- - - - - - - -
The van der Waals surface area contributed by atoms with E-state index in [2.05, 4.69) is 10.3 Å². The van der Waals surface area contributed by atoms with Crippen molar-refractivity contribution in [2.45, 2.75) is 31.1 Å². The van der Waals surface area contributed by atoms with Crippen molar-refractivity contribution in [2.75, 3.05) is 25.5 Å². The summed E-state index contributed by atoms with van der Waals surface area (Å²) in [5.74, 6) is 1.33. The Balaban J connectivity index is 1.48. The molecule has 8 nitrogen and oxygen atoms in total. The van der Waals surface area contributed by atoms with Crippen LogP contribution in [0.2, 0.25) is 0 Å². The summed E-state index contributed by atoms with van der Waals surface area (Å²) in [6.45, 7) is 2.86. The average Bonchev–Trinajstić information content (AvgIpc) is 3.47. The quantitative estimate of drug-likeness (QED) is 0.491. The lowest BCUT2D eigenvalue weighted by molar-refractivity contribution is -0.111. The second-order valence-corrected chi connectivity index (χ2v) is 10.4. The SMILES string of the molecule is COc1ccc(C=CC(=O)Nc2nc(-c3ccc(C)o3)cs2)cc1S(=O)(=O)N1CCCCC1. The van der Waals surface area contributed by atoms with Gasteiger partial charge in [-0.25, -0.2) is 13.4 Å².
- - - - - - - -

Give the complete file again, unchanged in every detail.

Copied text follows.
The van der Waals surface area contributed by atoms with E-state index in [2.05, 4.69) is 10.3 Å². The van der Waals surface area contributed by atoms with Crippen molar-refractivity contribution in [2.45, 2.75) is 31.1 Å². The van der Waals surface area contributed by atoms with Crippen molar-refractivity contribution in [2.75, 3.05) is 25.5 Å². The summed E-state index contributed by atoms with van der Waals surface area (Å²) in [5.74, 6) is 1.33. The Balaban J connectivity index is 1.48. The molecule has 8 nitrogen and oxygen atoms in total. The van der Waals surface area contributed by atoms with Crippen LogP contribution in [0.2, 0.25) is 0 Å². The summed E-state index contributed by atoms with van der Waals surface area (Å²) in [6.45, 7) is 2.86. The average Bonchev–Trinajstić information content (AvgIpc) is 3.47. The quantitative estimate of drug-likeness (QED) is 0.491. The lowest BCUT2D eigenvalue weighted by molar-refractivity contribution is -0.111. The second-order valence-corrected chi connectivity index (χ2v) is 10.4. The SMILES string of the molecule is COc1ccc(C=CC(=O)Nc2nc(-c3ccc(C)o3)cs2)cc1S(=O)(=O)N1CCCCC1. The van der Waals surface area contributed by atoms with Gasteiger partial charge in [-0.25, -0.2) is 13.4 Å².